As Turlock heads into 2017, residential development is on the rise; however, the large, new subdivisions that have dominated building in the past are being replaced with more infill projects.
The Vista student housing complex — the tallest residential buildings in Turlock currently under construction between Dels Lane and Crowell Road — is a perfect example of the direction growth in Turlock has taken over the past few years and is expected to take in the year to come.
The Vista, which includes three four-story buildings 50 feet in height, with 180 units, 600 beds and 618 parking spaces, is an infill project. It's a high-density residential complex that is being built in what was empty land amongst already-established neighborhoods.
While many long-time residents of the area protested the construction of the towering structures near their single-story homes, many in Turlock (including the City Council) were glad to see residential development return to town.
New residential development, like The Vista, reflect a rebounding population for Turlock.
Turlock is ranked 121st in the state in terms of overall population, at 72,050, out of 482 cities, according to statistics recently released by the State Department of Finance. Turlock saw about a 1 percent growth in population from July 2015 to July 16.
That 1 percent is a far cry, however, from the average 2.9 percent growth per year Turlock saw from 1990 to 2000, or the 2 percent per year growth from 2000 to 2010.
The recession years hit Turlock hard, with a drop in yearly growth to .5 percent between 2007 and 2010.
"Looking at the change we're growing a little faster, but we're well below the 1990 to 2000," said City of Turlock Director of Planning Debbie Whitmore.
The changing rate of growth can also be seen in the number of building permits issued over the past nine years.
At the height of building boom, 2003, the City of Turlock issued 818 building permits for single-family homes and 130 multi-family complexes. In 2007, those permits dropped to 144 single-family and 17 multi-family. In 2010, the City only issued 54 permits for single-family developments and zero multi-family units.
It's still slow-going as the City of Turlock had only issued 44 single-family building permits from January through November 2016, and six multi-family for the same time period.
"We are just now starting to see some interest," said Whitmore. "We're getting an awful lot of interest in builders doing single lot homes and college student rental units."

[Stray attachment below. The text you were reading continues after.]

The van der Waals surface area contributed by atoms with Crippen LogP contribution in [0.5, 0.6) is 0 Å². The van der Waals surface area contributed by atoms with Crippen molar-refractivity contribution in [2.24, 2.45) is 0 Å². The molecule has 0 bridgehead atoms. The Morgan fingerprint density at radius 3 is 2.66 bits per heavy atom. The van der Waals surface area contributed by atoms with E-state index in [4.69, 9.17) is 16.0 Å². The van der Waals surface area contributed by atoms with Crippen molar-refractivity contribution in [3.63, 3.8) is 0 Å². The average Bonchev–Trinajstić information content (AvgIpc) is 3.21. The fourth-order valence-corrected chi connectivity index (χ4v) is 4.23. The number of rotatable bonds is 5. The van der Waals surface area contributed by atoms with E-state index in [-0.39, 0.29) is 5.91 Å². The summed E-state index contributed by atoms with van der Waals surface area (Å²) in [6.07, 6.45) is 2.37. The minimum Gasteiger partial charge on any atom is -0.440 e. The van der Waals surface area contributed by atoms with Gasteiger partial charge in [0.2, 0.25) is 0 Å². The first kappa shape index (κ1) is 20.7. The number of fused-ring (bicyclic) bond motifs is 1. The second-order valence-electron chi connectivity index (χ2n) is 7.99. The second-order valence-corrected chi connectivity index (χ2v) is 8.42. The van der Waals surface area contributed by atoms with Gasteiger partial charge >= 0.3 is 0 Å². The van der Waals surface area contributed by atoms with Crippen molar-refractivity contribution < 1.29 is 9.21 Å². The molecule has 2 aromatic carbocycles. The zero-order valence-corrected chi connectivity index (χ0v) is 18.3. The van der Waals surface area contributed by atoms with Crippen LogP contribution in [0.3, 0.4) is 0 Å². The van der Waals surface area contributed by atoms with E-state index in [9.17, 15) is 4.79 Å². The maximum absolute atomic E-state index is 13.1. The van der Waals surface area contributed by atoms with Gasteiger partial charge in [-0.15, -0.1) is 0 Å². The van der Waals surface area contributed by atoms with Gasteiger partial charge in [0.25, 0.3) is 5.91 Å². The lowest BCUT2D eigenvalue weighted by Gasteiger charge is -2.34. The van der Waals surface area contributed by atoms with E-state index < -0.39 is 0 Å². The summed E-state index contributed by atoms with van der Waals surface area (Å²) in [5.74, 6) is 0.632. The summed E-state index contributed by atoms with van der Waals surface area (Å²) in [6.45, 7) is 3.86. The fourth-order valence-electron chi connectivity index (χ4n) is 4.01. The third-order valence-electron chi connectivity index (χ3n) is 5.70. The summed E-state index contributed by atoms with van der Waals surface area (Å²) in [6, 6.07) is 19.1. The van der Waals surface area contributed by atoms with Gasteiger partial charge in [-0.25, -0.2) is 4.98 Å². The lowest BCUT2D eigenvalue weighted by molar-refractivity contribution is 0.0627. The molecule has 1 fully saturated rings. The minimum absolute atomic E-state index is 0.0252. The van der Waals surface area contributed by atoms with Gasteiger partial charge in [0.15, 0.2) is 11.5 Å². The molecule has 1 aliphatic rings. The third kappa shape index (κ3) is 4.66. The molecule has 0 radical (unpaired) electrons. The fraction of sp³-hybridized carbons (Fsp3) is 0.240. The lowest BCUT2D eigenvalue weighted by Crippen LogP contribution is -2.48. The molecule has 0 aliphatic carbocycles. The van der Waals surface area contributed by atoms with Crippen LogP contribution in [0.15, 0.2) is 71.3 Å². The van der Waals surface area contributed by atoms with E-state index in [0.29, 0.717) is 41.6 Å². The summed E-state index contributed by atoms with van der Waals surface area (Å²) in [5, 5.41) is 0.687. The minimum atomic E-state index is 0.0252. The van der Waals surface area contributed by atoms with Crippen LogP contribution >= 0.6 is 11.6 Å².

Whitmore said that infill projects generally cost the developers a lot less money as the infrastructure — water, sewer, electric, gas lines — are already in place. The City of Turlock also encourages infill development on vacant parcels through incentives and streamlined approval process for projects.
There are plenty of diverse areas available for developers interested in building multiple homes, like the East Tuolumne and Morgan Ranch Master Plan areas.
The East Tuolumne Master Plan, initially adopted in 2005, encompasses approximately 100 acres of land designated in the Turlock General Plan for very low density residential uses (up to three dwelling units per acre) along East Tuolumne Road between North Quincy and North Waring Roads. The intent of the Master Plan is to provide a smooth transition between the more dense residential development to the west and the more rural / agricultural properties located east within the County's jurisdiction, as well as establish a distinct eastern edge for the City.
The Turlock City Council approved the Morgan Ranch Master Plan in 2015, a planned development on the south side of Turlock that offers a smaller product that would be available for entry-level housing, something that is sorely needed in Turlock according to Whitmore.
"We starting to see the growth happen in the north part of the county...but Morgan Ranch, we're still a little further to the south and we haven't seen quite the same ability to invest to get that infrastructure started," said Whitmore.
One area that will start to be developed in 2017 is the Monte Verde subdivision, a 107-unit new housing subdivision that was approved by the City Council in April 2014.
The approximately 17.84 acres located at the corner of Countryside Drive and Tuolumne Road, in the city’s North West Triangle Specific Plan area will be developed by Florsheim Homes.
Florsheim President Randy Bling said that he is hoping to start improvements on the Countryside Drive property this year.
Bling said that while Florsheim just finished a lot in Hughson, development in Stanislaus County as a whole has been pretty slow — but far more than during the height of the recession.
"We've done well over 150 homes this year and in 2010 we only had 40 or 50. There are more home buyers this year and the prices have stabilized," said Bling.
While Bling said it's always a tough call with politics and new people taking office, he's seen slow growth and a fairly good market.
"Everything is coming back, interest rates ...still historically low and it's a good time to buy right now," he said.
While the return of new housing is seen as an economic indicator, there are benefits to slow and steady growth, according to Whitmore.
" I think this is a very nice pace of growth and allows the city to adjust...allows people to be more directly integrated into the city because you don't have a huge growth in one development," she said.
"In Turlock you see natural growth, not as many commuters."